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I have a string of the format:

"aaa\\u2022bbb\\u2014ccc"

I'd like to display the two special charactes, but to be able to do that, I have to first convert the string to this format:

"aaa\u2022bbb\u2014ccc"

I've tried writing this, but it gives a compilation error:

String encodedInput = input.replace("\\u", "\u");

This has got to be something straightforward, but I just cannot get it. Any ideas?

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1  
Have you tried replace("\\\\u", "\\u")? –  Amir Pashazadeh Apr 5 '12 at 20:58
    
possible duplicate of Howto unescape a Java string literal in Java –  James Montagne Apr 5 '12 at 21:02
    
@AmirPashazadeh : That was one of the things I tried. Seems to return an identical String. –  OceanBlue Apr 5 '12 at 21:02
    
“of the format ...\uxxxx...” is underdefined. There are lots of different string literal formats that use \u escapes, all with slightly different rules. You must know which of them you have, in order to decode them correctly. Is it a literal from Java source code? Is it JSON? Is it something else? –  bobince Apr 7 '12 at 10:07

5 Answers 5

up vote 3 down vote accepted

Unfortunately I do not know of a sort of eval.

    String s = "aaa\\u2022bbb\\u2014ccc";
    StringBuffer buf = new StringBuffer();
    Matcher m = Pattern.compile("\\\\u([0-9A-Fa-f]{4})").matcher(s);
    while (m.find()) {
        try {
            int cp = Integer.parseInt(m.group(1), 16);
            m.appendReplacement(buf, "");
            buf.appendCodePoint(cp);
        } catch (NumberFormatException e) {
        }
    }
    m.appendTail(buf);
    s = buf.toString();
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+1 Thankyou! Replaces \\uXXXX by \uXXXX. –  OceanBlue Apr 6 '12 at 15:27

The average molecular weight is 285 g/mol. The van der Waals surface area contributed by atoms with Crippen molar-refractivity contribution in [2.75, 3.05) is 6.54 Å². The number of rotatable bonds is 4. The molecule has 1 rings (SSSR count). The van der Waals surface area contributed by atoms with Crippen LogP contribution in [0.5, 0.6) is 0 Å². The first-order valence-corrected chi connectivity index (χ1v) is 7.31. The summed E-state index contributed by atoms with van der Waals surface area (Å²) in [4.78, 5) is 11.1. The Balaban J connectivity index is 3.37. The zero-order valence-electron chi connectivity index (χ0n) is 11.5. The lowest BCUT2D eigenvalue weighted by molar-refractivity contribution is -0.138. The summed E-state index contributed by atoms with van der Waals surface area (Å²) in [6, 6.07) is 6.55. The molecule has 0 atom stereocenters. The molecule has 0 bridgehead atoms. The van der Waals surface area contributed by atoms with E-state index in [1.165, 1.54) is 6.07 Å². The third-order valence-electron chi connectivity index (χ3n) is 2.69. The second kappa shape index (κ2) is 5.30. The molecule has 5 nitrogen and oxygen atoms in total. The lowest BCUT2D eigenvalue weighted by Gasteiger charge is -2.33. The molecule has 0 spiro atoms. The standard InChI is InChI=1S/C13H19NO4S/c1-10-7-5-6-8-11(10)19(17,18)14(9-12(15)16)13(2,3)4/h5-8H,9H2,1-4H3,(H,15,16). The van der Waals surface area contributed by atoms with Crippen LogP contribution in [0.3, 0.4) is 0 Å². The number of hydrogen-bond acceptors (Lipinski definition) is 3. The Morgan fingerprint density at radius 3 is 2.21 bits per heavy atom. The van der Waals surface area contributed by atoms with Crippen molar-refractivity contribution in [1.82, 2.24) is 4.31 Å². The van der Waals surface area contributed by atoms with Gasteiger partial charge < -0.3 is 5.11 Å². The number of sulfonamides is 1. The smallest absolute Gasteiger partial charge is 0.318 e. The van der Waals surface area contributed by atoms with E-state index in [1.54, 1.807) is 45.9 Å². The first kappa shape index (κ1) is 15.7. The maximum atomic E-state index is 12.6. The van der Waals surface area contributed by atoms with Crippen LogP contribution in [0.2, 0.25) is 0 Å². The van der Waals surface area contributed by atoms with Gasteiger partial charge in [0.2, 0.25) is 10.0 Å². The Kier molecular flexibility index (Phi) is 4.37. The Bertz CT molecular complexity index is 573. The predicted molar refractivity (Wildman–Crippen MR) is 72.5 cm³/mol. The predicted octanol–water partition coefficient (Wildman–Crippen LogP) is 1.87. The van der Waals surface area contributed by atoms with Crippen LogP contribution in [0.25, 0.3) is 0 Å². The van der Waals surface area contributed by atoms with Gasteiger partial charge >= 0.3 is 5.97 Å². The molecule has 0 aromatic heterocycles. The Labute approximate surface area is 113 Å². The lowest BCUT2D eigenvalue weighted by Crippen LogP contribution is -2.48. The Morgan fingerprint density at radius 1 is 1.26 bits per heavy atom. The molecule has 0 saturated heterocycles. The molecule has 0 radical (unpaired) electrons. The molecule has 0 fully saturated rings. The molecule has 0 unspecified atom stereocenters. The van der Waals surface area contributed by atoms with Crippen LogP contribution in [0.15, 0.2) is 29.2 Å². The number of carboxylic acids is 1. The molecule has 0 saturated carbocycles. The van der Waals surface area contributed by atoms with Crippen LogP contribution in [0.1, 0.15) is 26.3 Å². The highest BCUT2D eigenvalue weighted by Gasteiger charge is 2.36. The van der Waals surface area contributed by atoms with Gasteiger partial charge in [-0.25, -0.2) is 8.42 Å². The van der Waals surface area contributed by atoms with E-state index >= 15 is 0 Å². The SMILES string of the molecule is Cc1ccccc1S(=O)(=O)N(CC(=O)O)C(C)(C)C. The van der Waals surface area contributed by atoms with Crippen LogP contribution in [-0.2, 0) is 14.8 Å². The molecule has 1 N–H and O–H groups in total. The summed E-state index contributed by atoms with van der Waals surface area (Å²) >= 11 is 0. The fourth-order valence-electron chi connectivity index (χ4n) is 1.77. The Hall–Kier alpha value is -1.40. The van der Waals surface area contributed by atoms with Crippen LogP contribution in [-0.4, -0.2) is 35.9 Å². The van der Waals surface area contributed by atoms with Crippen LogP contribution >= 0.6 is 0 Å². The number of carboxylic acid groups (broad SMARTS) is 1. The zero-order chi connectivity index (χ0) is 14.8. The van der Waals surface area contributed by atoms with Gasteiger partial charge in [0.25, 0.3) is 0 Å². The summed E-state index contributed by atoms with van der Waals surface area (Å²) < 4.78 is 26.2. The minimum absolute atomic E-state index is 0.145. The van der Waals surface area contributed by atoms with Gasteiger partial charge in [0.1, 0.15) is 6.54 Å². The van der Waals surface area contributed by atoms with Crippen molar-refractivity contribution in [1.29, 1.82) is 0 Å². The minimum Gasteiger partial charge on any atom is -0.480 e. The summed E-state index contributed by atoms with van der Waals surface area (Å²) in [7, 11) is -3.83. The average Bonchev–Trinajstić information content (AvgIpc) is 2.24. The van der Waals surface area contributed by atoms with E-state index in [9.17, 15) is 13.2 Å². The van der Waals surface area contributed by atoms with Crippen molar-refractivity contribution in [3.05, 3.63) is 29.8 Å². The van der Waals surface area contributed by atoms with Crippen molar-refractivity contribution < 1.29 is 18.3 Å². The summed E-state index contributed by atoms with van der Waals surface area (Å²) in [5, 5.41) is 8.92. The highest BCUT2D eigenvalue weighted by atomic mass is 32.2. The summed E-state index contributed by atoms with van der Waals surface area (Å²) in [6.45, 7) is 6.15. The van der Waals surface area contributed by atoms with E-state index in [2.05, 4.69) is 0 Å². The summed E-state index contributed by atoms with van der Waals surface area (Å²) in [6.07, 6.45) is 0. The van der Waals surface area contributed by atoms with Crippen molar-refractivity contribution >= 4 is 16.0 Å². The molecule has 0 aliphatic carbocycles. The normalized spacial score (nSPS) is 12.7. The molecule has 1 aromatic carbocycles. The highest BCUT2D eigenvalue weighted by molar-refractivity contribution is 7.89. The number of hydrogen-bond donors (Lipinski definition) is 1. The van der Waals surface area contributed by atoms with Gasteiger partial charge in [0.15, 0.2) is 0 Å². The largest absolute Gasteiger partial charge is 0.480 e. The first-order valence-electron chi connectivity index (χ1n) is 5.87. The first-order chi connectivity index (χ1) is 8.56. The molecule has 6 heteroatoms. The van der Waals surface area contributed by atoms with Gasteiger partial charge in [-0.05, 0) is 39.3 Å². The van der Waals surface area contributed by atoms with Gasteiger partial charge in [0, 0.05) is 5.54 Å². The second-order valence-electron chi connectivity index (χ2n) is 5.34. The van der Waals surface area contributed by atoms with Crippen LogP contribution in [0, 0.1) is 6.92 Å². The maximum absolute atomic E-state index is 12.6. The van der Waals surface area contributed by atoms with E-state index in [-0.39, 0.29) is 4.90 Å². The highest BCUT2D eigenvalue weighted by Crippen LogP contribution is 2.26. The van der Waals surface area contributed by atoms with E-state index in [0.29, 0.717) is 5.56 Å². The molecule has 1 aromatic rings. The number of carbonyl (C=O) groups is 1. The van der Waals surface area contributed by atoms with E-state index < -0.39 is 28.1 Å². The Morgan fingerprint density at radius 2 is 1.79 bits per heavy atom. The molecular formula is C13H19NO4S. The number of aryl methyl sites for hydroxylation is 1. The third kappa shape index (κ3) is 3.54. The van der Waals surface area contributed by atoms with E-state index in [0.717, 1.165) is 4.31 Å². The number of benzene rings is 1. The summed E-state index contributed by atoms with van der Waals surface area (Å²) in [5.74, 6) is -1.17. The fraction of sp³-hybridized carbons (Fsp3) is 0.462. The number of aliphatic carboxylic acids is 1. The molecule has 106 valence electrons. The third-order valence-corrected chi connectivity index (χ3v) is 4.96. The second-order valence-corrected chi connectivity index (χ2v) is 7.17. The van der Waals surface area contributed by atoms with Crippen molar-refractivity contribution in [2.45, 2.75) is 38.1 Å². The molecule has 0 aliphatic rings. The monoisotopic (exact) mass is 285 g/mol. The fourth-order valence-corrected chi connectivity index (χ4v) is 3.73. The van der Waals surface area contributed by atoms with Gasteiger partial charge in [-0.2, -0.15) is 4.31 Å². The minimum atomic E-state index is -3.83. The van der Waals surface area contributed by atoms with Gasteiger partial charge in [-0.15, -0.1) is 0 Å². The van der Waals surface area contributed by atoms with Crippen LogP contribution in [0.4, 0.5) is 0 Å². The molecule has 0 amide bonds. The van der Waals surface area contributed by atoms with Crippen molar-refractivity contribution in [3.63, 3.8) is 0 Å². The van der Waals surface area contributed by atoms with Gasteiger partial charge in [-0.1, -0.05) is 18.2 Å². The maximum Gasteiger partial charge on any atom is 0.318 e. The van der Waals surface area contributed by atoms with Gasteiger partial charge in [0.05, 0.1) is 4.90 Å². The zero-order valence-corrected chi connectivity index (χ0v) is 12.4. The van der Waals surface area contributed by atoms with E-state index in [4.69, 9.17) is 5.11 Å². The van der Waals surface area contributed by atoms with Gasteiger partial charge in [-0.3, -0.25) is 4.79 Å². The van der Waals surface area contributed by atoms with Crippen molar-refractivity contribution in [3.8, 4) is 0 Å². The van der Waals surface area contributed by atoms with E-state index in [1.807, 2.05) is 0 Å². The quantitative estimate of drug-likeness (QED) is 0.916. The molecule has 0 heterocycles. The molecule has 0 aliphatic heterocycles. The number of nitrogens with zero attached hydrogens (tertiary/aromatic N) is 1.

In addition to escaping your escapes -- as other people (e.g. barsju) have pointed out -- you must also consider that the usual conversion of the \uNNNN notation to an actual Unicode character is done by the Java compiler at compile-time.

So even once you sort out the backslash escaping issue, you may very well have have further trouble getting the actual Unicode character to display because you appear to be manipulating the string at run-time, not at compile-time.

This answer provides a method to replace \uNNNN escape sequences in a run-time string with the actual corresponding Unicode characters. Note that the method has some TODOs left with regard to error handling, bounds checking, and unexpected input.

(Edit: I think the regex-based solutions provided here by e.g. dash1e would be better than the method I linked, as they are more polished with regards to handling unexpected input data).

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Try

Pattern unicode = Pattern.compile("\\\\u(.{4})");
Matcher matcher = unicode.matcher("aaa\\u2022bbb\\u2014ccc");
StringBuffer sb = new StringBuffer();
while (matcher.find()) {
    int code = Integer.parseInt(matcher.group(1), 16);
    matcher.appendReplacement(sb, new String(Character.toChars(code)));
}
matcher.appendTail(sb);
System.out.println(sb.toString());
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Nope, doesn't work :-( –  OceanBlue Apr 5 '12 at 21:01
    
Maybe this works now –  dash1e Apr 5 '12 at 21:19
    
@dash1e Perhaps you want Pattern unicode = Pattern.compile("\\\\\\\\u(.{4})"); and Matcher matcher = unicode.matcher("aaa\\\\u2022bbb\\\\u2014ccc");, then I think you can handle the double backslashes in his example: aaa\\u2022bbb\\u2014ccc. (I think he literally has double slashes in the string as it exists in memory. The fact that he puts quotes around his example string is confusing of course.) –  Mike Clark Apr 5 '12 at 22:14

You need to escape your escapes:

System.out.println("aaa\\u2022bbb\\u2014ccc".replace("\\\\u", "\\u"));
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String input = "aaa\\u2022bbb\\u2014ccc";
String korv = input.replace("\\\\u", "\\u");
System.out.println(korv);

=>

aaa\u2022bbb\u2014ccc

This because "\" is a special character in a string, so you need to quote it as well. "\" == "\".

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